Social media however is not the only culprit. Obioma Nnaemeka sounded the alarm about this problem back in 2003, long before social media would dominate but just when the internet was rapidly accelerating the pace of globalization. Nnaemeka pointed out an “evolving double apartheid of social and epistemological exclusions.” She writes:
[These are] disjunctures festering among diverse constituencies within and between nations in a globalizing world. Globalization, with its incessant shifts and turns, has produced anxieties not only in the academy where disciplinary certitudes are disrupted but also outside the academy where different worries abound…[feminists need] a modulated shift in focus of the intersectionality of race, gender, class, ethnicity, sexuality, religion, culture, national origin, and so forth from ontological considerations (being there) to functional imperatives (doing what there)
Unfortunately Nnaemeka had only seen the beginning of the dominance of intersectionality as an ontological consideration. Ontology is the metaphysical study of “being.” The amazing and disturbing element of the internet and especially social media is that it blurred the already difficult to discern line between aesthetic and being. While the recent hype around this is the existential concerns of “fake news,” the fundamental warping of reality through aesthetic really takes place in the realm of identity.
Years before Donald Trump would utter his first lies on the 2016 campaign trail, Tom MacMaster transformed himself into A Gay Girl In Damascus. Around that time, scammers realized that they did not need to hack actual hardware or programming when they could “phish” sensitive information by impersonating others with information gleaned from social media. Constructing an aesthetic to shift the reality of someone’s being was not new of course — the Roman emperor Augustus was one of many ancient figures to do so. But what was jarring about this new manipulation was that it was a complete betrayal of the implicit promise of the internet to empower people by making things accessible and transparent. The hope of being able to reach people all around the world was dashed by the realization that there was little way to be certain of whether those people were who they claimed to be.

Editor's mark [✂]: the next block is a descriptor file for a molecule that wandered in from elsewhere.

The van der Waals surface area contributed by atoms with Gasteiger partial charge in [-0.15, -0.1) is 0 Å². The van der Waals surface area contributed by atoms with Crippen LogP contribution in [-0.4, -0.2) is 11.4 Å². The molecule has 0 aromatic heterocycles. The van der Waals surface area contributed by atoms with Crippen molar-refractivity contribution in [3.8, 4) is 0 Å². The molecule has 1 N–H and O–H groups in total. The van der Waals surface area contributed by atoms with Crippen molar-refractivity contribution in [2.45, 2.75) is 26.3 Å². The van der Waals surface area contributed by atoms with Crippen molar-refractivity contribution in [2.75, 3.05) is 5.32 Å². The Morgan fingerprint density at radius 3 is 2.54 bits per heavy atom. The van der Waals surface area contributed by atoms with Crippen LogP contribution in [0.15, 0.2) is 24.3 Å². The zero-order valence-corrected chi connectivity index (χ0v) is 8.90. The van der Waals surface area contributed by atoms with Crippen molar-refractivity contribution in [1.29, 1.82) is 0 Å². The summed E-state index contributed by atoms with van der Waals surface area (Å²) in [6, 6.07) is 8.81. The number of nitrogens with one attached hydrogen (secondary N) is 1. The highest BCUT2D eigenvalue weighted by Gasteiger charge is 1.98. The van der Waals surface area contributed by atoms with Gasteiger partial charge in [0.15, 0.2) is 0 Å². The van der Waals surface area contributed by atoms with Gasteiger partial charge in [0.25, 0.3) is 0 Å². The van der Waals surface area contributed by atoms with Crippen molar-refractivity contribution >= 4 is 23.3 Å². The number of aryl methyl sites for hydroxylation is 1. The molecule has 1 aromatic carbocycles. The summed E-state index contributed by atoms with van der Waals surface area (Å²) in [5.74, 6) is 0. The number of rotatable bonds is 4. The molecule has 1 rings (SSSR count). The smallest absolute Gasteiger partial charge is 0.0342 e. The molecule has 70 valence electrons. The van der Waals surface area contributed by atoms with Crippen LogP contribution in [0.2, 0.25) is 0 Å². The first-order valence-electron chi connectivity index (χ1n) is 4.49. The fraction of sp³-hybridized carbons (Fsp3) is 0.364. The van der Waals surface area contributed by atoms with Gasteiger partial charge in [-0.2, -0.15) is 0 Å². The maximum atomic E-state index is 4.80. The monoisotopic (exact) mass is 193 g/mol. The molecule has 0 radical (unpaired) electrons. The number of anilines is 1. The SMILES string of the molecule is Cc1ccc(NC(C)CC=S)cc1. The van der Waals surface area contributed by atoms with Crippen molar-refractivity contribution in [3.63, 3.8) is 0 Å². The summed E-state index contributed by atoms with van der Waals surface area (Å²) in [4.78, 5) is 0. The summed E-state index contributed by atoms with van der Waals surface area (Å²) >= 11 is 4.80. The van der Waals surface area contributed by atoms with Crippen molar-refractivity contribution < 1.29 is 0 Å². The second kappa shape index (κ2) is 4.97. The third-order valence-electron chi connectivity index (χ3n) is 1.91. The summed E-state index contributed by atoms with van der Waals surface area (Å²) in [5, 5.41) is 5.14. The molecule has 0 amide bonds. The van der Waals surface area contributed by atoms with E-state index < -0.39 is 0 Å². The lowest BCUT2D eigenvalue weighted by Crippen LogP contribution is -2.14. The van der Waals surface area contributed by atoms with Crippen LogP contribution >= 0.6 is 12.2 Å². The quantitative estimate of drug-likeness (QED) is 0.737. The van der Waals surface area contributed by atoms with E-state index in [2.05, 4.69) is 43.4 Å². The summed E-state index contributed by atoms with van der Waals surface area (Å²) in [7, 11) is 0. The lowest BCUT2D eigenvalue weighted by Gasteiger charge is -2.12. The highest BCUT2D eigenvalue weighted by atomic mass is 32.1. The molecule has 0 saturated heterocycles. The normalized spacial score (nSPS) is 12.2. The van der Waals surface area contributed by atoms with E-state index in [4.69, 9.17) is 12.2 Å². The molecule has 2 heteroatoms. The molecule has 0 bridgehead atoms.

Enter Hillary Clinton. Hillary Clinton was, to put it in the blunt words of a colleague of mine, “never a feminist.” Her career, from corporate attorney to First Lady to New York Senator to Secretary of State, was even more a paradigm of Third Way politics than her husband (aside from her short-lived advocacy for universal healthcare). Clinton’s fascination was always with the colossal power of the state (which is why no one was surprised when she took the Secretary of State position as a consolation prize for losing to Obama). Feminism was just one of many cudgels by which to attack nations in the Global South (despite them actually having women presidents, far more women legislators, etc.). And when she began her presidential campaign, Clinton was poised to run as this candidate, a sequel to President Obama which would continue to eliminate facial discrimination while privatizing Social Security and bombing even more predominantly Muslim countries in our totally-not-a-religious War On Terror.
But something happened which led Clinton’s team to leverage the new aesthetic politics of feminism, particularly with the use of social media. And that was the contest in the Democratic primary with the wholly un-aesthetic Bernie Sanders. And that will be the last post of this series.